Suspected US drone kills Taliban chief's wife
The wife of Pakistani Taliban chief Baitullah Mehsud was among three people killed on Wednesday in a missile strike by a suspected United States drone in the South Waziristan tribal region, relatives told Reuters.
According to a relative of the dead wife, Mehsud was not present when the missiles struck a house belonging to his father-in-law in Makeen, an almost inaccessible village in the heart of Mehsud lands on the Afghan border.
“Baitullah is safe and alive,” Iqbal Mehsud, a cousin of the dead woman, told Reuters by telephone.
The US has placed a $5-million reward on the head of Mehsud, an ally of al-Qaeda widely regarded in Pakistan as Public Enemy No. 1.
Shortly before 1am (19.00GMT on Tuesday), two missiles hit the sprawling, high-walled compound of Ikramuddin Mehsud, a cleric whose daughter married Baitullah Mehsud last November.
At least two militants were killed in the attack, according to a security official in Waziristan.
Relatives confirmed Mehsud’s wife was also killed, and said four children from the extended family living in the house were among the wounded.
Ikramuddin’s daughter was Mehsud’s second wife.
Mehsud has no children by his first wife.
Under Islamic custom, a man can have four wives.
The use of airpower is a contentious issue in the conflict raging in the ethnic Pashtun tribal lands straddling Pakistan and Afghanistan, as the guerrillas melt into the population and civilian deaths can harden support for the Taliban.
In the southern Afghan province of Kandahar, an air strike by Western forces late on Tuesday killed three boys and a man from one family, villagers said. US forces denied the allegation.
US missile attacks on Mehsud territory in South Waziristan became more frequent after the Pakistan government ordered a military offensive against him in June.
Pakistan forces have also bombarded Mehsud’s stronghold with air raids and artillery. The army has sealed roads around Mehsud’s mountain redoubt and villagers have fled the area, but as the days have dragged on, doubts have grown about whether the army intends to launch a full-blown assault.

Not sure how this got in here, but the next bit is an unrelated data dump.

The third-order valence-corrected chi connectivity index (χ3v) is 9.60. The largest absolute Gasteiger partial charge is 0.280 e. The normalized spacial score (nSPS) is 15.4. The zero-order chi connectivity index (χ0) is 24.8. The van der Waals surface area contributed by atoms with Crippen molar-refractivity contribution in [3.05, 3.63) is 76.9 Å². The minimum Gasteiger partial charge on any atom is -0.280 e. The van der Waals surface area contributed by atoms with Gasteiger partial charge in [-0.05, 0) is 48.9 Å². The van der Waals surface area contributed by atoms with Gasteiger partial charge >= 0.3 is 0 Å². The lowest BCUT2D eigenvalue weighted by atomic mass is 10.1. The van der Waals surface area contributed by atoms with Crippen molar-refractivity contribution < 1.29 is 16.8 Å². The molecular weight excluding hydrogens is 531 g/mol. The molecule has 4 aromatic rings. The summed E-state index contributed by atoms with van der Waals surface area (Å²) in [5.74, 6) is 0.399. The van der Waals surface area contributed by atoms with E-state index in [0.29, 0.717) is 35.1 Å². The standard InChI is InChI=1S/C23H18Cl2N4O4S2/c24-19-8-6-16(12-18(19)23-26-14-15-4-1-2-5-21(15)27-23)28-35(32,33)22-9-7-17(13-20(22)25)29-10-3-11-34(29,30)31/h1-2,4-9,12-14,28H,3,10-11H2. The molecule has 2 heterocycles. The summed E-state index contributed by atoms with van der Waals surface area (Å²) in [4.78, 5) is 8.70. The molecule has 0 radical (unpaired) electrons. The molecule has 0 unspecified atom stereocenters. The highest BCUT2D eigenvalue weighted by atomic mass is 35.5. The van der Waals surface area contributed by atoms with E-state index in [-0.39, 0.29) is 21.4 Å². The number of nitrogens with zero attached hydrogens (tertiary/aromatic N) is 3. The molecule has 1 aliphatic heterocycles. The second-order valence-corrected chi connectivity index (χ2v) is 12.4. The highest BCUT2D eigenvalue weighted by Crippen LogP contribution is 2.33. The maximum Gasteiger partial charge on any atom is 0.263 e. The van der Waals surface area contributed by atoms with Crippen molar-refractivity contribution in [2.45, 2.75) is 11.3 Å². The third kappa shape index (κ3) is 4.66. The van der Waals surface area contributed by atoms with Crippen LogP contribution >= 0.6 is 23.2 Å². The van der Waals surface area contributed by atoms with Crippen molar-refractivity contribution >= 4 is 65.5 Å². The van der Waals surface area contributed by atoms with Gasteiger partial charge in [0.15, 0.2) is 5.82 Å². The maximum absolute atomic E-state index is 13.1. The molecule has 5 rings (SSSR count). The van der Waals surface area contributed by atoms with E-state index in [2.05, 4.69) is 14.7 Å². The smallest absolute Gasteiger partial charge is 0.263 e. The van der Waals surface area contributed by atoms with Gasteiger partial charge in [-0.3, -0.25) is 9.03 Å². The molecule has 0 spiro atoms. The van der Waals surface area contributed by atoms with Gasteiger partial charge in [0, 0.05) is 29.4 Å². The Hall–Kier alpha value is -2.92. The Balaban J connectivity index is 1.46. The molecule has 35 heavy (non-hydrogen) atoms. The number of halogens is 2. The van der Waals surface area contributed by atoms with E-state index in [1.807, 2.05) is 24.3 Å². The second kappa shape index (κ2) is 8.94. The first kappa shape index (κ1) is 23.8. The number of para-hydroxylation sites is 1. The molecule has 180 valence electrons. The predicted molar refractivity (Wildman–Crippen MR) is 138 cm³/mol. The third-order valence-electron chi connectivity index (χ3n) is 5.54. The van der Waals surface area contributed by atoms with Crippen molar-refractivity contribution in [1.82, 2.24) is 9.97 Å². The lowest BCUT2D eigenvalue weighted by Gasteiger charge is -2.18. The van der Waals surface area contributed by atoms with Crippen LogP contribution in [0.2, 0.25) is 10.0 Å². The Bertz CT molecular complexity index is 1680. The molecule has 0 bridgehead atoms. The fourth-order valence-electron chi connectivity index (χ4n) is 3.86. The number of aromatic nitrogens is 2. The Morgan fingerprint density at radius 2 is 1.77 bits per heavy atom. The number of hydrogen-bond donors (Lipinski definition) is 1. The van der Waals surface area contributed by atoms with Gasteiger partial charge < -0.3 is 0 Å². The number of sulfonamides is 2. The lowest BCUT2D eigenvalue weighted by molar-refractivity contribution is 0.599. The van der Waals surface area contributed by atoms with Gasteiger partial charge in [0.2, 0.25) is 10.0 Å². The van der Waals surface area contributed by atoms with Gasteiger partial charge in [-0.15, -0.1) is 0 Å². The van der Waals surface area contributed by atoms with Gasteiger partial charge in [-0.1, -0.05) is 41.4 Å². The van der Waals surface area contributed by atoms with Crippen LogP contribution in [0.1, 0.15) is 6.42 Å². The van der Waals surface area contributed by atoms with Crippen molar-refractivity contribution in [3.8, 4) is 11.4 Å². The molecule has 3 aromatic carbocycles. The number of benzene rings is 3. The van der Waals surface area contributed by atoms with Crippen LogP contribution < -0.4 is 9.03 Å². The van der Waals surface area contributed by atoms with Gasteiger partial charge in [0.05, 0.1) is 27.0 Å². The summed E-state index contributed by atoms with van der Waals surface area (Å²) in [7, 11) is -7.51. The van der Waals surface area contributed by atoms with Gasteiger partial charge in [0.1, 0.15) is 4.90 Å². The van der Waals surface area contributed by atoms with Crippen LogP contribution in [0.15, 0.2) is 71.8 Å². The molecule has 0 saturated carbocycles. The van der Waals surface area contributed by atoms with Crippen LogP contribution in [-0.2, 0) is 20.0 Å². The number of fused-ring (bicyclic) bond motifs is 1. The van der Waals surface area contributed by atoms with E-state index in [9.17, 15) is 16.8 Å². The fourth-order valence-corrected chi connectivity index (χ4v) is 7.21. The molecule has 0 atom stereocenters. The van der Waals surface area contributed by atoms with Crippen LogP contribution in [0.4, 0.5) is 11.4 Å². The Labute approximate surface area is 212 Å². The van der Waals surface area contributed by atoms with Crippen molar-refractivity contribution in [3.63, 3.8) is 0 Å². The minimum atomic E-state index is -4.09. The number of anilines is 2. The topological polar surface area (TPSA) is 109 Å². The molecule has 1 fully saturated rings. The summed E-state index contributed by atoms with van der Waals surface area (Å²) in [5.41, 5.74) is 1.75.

Mehsud declared himself leader of the Pakistan Taliban, grouping around 13 factions in the northwest, in late 2007, and his fighters have been behind a wave of suicide attacks inside Pakistan and on Western forces across the border in Afghanistan.
He is accused of being behind the assassination of Benazir Bhutto in December 2007, a charge he has denied. Conspiracy theories abound over who killed the former prime minister.
US drone attacks had hitherto mostly targeted lands held by Taliban leaders from the Wazir tribe as their territory borders Afghanistan and they have been more involved in the Afghan insurgency.
South Waziristan’s serrated mountain ridges, dried out river beds and gullies and low chaparral provide perfect terrain for guerrilla warfare, and Mehsud has a force of battle-hardened fighters variously estimated at between 10 000 and more than 20 000.
Analysts believe the army won’t risk opening another front until it has finished a campaign against the Taliban in the Swat valley, far to the east and closer to the capital, Islamabad.
The military said on Wednesday that eight militants were killed in Swat and neighbouring districts. More than 1 800 militants have been killed since the Swat campaign began in late April, according to the military, but there are no independent casualty estimates available.—Reuters